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transplanting weed

Transplanting weed

The biggest limitation for a cannabis plant grown in pots is the ability to expand their roots. When a plant’s roots do not have enough room to grow the plant starts to show signs of what is called root bound. Roots grow by expanding and developing, which in turn allows your cannabis plant to flourish.

When you were born, you didn’t wear the same size pants as you do now, right? Imagine: “My baby is only 1 year old but he wears size 34 jeans because he’ll grow into them one day.” That’s straight up illogical. The same can be said for your cannabis plants. Your clones or baby seedlings should start off in a baby-sized pot.
So you’ve chosen your seeds or clipped your clones, and you’ve patiently waited while they spent the last week germinating; their roots have sprouted, and they need more space. It is time to transplant. Transplanting cannabis means moving your plant from one growing container into a larger one.

Your plant’s final home is a finishing pot. This is where it will begin its flowering stage and also will be the biggest plant pot (container) that you use during your grow. It is highly important to have your cannabis plants in their finishing pots before the flowering cycle begins.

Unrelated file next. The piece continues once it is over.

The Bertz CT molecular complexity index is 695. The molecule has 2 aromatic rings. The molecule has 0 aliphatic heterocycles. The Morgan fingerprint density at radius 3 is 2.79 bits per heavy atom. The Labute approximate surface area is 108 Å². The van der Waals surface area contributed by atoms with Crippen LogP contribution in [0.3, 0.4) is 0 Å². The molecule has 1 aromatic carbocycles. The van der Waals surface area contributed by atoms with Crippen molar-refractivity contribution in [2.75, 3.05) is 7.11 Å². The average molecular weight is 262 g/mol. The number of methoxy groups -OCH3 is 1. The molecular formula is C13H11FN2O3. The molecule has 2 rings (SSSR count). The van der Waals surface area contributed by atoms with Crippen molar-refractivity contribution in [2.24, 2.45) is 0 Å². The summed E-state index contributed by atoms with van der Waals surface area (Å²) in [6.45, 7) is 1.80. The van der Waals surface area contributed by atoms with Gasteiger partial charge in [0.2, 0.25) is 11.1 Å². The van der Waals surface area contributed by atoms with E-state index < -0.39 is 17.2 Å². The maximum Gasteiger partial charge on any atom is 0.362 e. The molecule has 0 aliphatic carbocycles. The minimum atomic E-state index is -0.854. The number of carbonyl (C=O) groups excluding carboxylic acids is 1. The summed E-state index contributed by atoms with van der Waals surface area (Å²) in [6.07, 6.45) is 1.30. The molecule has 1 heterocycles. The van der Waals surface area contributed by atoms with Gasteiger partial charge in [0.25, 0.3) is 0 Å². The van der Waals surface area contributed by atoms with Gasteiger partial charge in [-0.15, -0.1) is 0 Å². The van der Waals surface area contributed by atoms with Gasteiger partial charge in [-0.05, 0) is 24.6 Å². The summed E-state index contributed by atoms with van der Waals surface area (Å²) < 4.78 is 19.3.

If you have checked the roots and they have taken up most of the container with healthy roots, it is okay to transplant. Sanitary is primary. Make sure you wear gloves or wash your hands so you do not contaminate your roots-they are delicate!
Once your 10-gallon pot ( or container of your choice) has been filled with your soil mixture and you have made a solo-cup sized hole, gently give your plant a push upwards from the bottom of your cup and squeeze the plant out. Next, twirl the clone in a clockwise motion to easily place the roots into the pot without tangling or damaging them. Finally, softly pack more soil into the pot and around your seedling or clone.
Pro Tip: Keep in mind that you should not water your plants right before transplanting. Refraining from watering allows the soil to be a little more sticky and it will hold together better when you are removing the plant from your solo cup or starter container.
Whether you are growing from cannabis seedling or clone, your first transplant will most likely be into a red solo cup. If you are growing more than one strain, be sure to label your cups with the strain name.

In order for your plant to reach its maximum growth potential, it needs room for its roots to grow. Nutrient deficiency/sensitivity, discoloration/ reddening of the stem, flimsy/weak growth, and poor flower production are all signs that your plant needs to be transplanted into a bigger pot.

So you’ve chosen your seeds or clipped your clones, and you’ve patiently waited while they spent the last week germinating; their roots have sprouted, and they need more space. It is time to…